The candy isn't bad. I bought the three flavor assortment which had little sachets of Blue Raspberry, Watermelon, and Green Apple powders. Each of those taste exactly how you expect a Warhead to taste. That cloying fake flavor just under the sour bite. Don't get me wrong, I like Warheads, but you know the flavor and exactly how fake it is. So you rip open the sachet, dump the powder in your mouth, and get hit by the fruit, the sour, and the popping.
As a Warheads connoisseur I did find that the candy itself wasn't very sour, more tart. It was a tangy tartness I liked, but anyone expecting a full sour assault won't find that here. The popping sensation was nice, especially once I figure out the right amount on crunching and letting it sit to really achieve maximum pop. They were good, fun to chew and suck on... but honestly, the lack of sour hit really was what stood out to me. While I had fun with the popping powder, I doubt I'll get these sachets again. I want something more aggressive from my sour candy.
Toxic Waste Hazardously Sour Candy
Speaking of Warheads, here's the off-brand version. Toxic Waste Hazardously Sour Candies look exactly like Warheads. Same kind of little wrapped packages, same lozenge-shaped candy in each wrapper. They have the same build as a Warhead, too: sour coating around a sweet hard candy, with a sour powder in the middle. If you had two of these, Toxic Waste and Warhead, out of their packages and on a counter, I doubt you'd be able to pick one apart from the other. They are functionally the same.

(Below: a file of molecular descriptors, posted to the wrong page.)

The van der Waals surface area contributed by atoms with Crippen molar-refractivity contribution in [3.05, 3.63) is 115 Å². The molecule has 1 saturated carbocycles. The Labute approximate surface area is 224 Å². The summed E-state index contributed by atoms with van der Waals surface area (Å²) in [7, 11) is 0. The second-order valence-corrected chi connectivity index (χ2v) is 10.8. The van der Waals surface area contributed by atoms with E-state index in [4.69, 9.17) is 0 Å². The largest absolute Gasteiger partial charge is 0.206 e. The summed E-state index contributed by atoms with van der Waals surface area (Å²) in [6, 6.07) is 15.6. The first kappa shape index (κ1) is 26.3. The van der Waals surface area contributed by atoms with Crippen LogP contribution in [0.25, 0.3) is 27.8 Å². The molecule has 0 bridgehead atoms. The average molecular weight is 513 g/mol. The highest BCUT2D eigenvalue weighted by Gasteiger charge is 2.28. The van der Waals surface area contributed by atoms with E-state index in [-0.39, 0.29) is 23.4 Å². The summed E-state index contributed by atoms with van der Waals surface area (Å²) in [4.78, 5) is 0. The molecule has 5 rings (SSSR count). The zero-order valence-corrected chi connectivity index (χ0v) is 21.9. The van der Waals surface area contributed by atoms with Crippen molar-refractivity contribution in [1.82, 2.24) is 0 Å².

On one hand that does mean this candy has nailed what it was going for. You want a sour candy? Toxic Waste provides. These are potently sour, the kind of sour that will make people pucker up and maybe get a little bit of a tear in their eyes. I don't, because I'm a masochist who long burned out their taste sensors when it comes to sour coating, such that an "extreme" sour like this is just mildly painful now. But I do feel it with Toxic Waste's candies, and that counts for something all things considered.
The knock against them, though, is that they aren't really original. "It's a Warhead in all but brand name," is basically their whole sales pitch. I saw these years and years ago back in Indiana at a festival where they had these on offer, for free, to get people to try them. I found them once more at a Walmart near me when I was trolling for sours and saw the distinctive little plastic waste barrels. "Oh, right. These things," I said to myself. They're just as I remember, and what I remember is, "oh, it's a Warhead." So, I guess if you see these and they're cheaper than a package of Warheads, or if Warheads aren't available but these are, you can grab them. But that's the sales pitch and that's really it.
Although I will note that if you have a bunch of Teenage Mutant Ninja TurtlesOriginally dreamed up as a parody of Marvel's Daredevil comics (going so far as to basically reproduce to opening shots of that comic's hero gaining his powers), the Teenage Mutant Ninja Turtles not only launched a sudden boom of anthropomorphic fighting animal comics but have, themselves, starred in multiple comics series, TV shows, and movies. figures around and you want to be able to decorate some kind of display of them, the cute little plastic waste barrels are great for that. Still not enough to get these on the regular, though.